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Home Columns Parables A Parable for Filipino-American Entrepreneurs
A Parable for Filipino-American Entrepreneurs PDF Print E-mail
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Columns - Parables
Friday, 08 June 2007 19:18

There was a Filipino-American immigrant, who decided to put up a simple restaurant. The eatery catered to the community and soon it was making a name in dishing out (pun intended) excellent Philippine recipes.

The entrepreneur of an immigrant decided to train one of his Filipino-American employees as an all-around assistant. He hoped that someday the trainee would become the general manager of his business. But after learning the trade and ins-and-outs of the operation, the trainee decided to open a similar enterprise. And he ordered a big sign that proclaimed, "The Best Filipino Restaurant in Los Angeles."

The former trainee, who now owned what was supposedly the best Filipino eatery in the city, employed his brother as a chef. After a year or so, the younger brother decided that he no longer wanted to be a mere cook; he wanted to become also a business owner. So, he decided to open a restaurant of his own just a few blocks away from the first two Filipino eateries. Then he called his business, "The Best Filipino Restaurant in California."

Then the younger brother (the former chef), who now operated what was called the best Filipino restaurant in the State, got divorced. Probably out of spite, the former wife opened her own Filipino restaurant three blocks away from her ex-husband’s eatery. (She did not have any equity in the former husband’s business per stipulation in a prenuptial agreement.) Then she called her restaurant, "The Best Filipino Restaurant in America."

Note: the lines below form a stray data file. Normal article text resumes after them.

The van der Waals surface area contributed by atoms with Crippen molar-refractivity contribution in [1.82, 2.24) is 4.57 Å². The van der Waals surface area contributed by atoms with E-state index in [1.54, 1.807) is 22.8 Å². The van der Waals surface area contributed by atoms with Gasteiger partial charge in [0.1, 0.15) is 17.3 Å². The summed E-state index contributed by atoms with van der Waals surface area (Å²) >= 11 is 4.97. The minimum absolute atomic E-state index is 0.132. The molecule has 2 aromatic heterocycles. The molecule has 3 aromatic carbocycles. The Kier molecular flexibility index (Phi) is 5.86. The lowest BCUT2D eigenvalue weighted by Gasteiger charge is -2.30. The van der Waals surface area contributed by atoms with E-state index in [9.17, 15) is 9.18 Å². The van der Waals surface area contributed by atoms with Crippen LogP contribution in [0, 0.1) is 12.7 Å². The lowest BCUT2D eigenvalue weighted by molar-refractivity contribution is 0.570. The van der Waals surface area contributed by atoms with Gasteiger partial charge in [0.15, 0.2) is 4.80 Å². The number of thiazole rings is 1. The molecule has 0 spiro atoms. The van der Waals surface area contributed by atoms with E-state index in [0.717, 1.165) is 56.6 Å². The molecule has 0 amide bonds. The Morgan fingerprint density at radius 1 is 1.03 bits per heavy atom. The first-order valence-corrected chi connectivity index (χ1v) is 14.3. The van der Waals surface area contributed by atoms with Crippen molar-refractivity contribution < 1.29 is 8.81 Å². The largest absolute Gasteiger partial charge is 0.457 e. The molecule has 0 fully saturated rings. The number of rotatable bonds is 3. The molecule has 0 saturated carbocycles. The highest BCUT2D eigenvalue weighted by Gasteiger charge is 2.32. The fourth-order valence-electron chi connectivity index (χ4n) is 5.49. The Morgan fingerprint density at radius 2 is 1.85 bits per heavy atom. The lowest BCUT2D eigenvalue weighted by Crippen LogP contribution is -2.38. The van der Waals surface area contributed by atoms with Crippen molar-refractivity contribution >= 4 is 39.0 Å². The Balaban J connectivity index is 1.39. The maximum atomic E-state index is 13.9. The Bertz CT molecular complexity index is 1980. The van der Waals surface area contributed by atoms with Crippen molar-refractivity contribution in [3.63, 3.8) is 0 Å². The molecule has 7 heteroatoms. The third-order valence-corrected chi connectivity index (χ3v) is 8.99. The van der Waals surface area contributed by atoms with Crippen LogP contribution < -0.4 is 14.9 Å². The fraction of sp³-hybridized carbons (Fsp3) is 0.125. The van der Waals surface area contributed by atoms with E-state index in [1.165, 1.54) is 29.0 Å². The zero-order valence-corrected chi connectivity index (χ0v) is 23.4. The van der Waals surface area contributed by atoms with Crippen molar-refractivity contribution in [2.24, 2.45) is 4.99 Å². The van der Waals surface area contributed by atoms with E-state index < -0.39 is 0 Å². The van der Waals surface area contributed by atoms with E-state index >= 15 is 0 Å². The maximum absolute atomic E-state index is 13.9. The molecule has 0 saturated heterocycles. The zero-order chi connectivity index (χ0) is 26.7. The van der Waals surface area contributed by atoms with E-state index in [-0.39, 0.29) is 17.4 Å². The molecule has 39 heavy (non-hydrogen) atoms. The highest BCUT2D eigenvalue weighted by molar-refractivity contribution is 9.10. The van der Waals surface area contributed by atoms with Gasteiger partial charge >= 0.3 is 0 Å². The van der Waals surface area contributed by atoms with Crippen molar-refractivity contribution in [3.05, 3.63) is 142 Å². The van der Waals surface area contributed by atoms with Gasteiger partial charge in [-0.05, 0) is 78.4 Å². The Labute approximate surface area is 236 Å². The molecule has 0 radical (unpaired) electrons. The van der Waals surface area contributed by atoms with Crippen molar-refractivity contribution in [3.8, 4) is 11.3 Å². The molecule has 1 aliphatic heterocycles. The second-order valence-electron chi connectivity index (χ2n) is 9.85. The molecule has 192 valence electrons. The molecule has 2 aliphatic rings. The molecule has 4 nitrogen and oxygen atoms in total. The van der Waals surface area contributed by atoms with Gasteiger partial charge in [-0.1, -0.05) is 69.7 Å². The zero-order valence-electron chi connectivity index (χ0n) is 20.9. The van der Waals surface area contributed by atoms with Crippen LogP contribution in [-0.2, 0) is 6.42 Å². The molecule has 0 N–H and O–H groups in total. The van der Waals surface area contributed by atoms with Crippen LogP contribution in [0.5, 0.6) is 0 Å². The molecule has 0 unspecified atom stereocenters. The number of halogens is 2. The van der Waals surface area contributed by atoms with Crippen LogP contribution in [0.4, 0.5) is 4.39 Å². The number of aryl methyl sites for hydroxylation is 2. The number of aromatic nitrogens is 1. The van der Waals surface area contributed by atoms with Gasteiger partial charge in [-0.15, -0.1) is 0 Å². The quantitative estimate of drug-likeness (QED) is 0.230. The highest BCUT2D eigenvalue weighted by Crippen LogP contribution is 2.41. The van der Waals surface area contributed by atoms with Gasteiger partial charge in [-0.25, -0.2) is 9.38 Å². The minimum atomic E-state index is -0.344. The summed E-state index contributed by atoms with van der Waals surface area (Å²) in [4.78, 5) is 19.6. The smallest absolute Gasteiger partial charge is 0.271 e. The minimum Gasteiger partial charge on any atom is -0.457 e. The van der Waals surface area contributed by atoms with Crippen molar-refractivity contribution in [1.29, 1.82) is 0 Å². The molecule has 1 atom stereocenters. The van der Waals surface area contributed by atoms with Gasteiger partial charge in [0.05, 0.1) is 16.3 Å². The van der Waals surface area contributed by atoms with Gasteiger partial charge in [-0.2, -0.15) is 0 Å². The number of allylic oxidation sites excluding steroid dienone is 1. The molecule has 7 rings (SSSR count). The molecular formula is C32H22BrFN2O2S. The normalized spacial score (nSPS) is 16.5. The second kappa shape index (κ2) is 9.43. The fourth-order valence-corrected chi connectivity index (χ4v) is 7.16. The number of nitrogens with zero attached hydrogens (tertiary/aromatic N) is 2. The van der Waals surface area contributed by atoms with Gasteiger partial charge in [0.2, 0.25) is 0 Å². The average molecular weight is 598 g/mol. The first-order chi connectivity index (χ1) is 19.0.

Then the new boyfriend of the now-divorced wife got into an ugly argument with her. He then decided to open a fifth Filipino restaurant six blocks away on the same road where the four other eateries were located. The boyfriend called his restaurant, "The Best Filipino Restaurant in the World."

After two more years, the original Filipino restaurant retained its status as the number-one eatery. Slowly, its four other competitors folded up. At last, the biggest Filipino-American association in the neighborhood decided to give an award to the immigrant who founded what was the only surviving Filipino restaurant in the area for his being a "success story." At the awarding ceremony, the emcee asked the honoree what was the secret behind his restaurant’s success. The immigrant said that he did not even put up a banner to promote his eatery because everybody knew that his place was "the best Filipino restaurant in the street."

The moral of this story? Perhaps we should all remember that while we should think globally, act we must locally?



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Last Updated on Monday, 06 December 2010 13:28
 

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"Every man has his tale of woe. Unfortunately in life there is more woe than tail"--Rodney Dangerfield